World Literature

Issues pertaining to the law and the capacity of individuals to follow
them have been contentious since time immemorial. Indeed, there has been
contention over whether individuals should follow every other law and
fail to question it irrespective of how draconian it seems. Needless to
say, literature has come in handy in underlining the issues that may be
wrong with the society within which its composers live, as well as
outlining the features that an ideal world would take. This is the case
for Antigone by Sophocles. Indeed, philosophers have come up with varied
theories on how human beings should conduct themselves, as is the case
for Confucius.
Why Creone would be guilty according to Confucius.
In “Antigone”, Creone was responsible for the death of Antigone, who
had defied the King’s decree and chosen to give her brother a decent
burial. However, this law was one of the draconian decrees that Creone
had made in an effort to contain any push for a rebellion in the
country. Confucius underlines the duty and responsibility of individuals
to maintain and respect family hierarchy, which is one of the things
that Creone did not do (Rainey et al, 2010). He failed to recognize the
fact that Antigone is tied to her brother Polyneices by the bonds of
familial love, which all individuals are required to respect at all
times, at least according to Confucius.
In addition, Confucius would hold Creone guilty on the basis of the fact
that his pride allowed him to disrespect the laws of the gods (Rainey et
al, 2010). Indeed, Creone was so strong-headed that he could not allow
his decisions, however irrational or draconian, to be changed. When
talking to Teiresias, Creone opines that he is paid off and is unwilling
to believe that he may have been wrong about Antigone. Indeed, he states
“Whatever you say, you will not change my will” and underlines his
superiority by stating that “The state is King”. This, undoubtedly,
amounts to disrespect of the gods as it shows that he thinks he is way
better than the gods.
Why Creone is not guilty.
While Confucius may hold the opinion that Creone is guilty, his teaches
would also insinuate that he acted appropriately. First, it is worth
noting that Antigone was deliberately defying the law set by the King.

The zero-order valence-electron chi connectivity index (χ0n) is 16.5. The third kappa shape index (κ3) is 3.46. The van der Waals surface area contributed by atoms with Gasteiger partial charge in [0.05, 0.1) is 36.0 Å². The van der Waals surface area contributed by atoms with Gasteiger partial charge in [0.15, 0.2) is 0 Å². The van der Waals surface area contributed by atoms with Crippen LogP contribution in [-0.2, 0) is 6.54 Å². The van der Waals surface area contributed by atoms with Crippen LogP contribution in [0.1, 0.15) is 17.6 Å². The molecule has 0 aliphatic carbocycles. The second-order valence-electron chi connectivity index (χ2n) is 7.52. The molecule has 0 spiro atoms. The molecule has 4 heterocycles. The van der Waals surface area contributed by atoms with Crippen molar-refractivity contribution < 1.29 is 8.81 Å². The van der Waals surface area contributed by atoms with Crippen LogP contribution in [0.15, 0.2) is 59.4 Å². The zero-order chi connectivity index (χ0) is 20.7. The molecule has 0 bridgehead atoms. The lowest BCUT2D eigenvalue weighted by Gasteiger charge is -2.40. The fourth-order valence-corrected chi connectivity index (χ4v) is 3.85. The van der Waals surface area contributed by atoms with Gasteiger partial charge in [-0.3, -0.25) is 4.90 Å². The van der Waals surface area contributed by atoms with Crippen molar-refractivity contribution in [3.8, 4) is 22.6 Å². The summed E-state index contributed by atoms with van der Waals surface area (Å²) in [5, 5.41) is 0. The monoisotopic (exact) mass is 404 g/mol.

Indeed, she was well aware of the law, as well as the consequences that
would befall any person that defied them (Rosenfield & Charles, 2010).
This, undoubtedly, shows lack of respect not only for Creone himself,
but also for the “government hierarchy”, which is underlined by
Confucius.
In addition, Creone should not be held solely responsible for the death
of Antigone, especially considering that he simply put her in the
gallows and even went to check on her when he realized his mistake
(Rosenfield & Charles, 2010). Indeed, Antigone made the decision to
commit suicide and could have come out of the gallows alive if only she
had waited a little longer. This shows that Antigone did not respect or
even recognize the divinity that resided in herself, in which case she,
and not Creone, should solely be held responsible for her death.
Confucius’ verdict
Confucius would still have seen Creone as guilty. This verdict is based
on the fact that while Antigone may have committed suicide and caused
her own death, her actions were simply a symptom of bad decisions
pertaining to governance that Creone had made. Indeed, she may have been
spared if only Creone showed some respect for the gods and familial
authority or bonds.
References
Rosenfield, K, H & Charles B. D (2010). Antigone: Sophocles` Art,
Hölderlin`s Insight. Aurora, CO: The Davies Group, Publishers.
Rainey, L. D., & Wiley InterScience (Online service). (2010). Confucius
& Confucianism: The essentials. Chichester, West Sussex, U.K:
Wiley-Blackwell.
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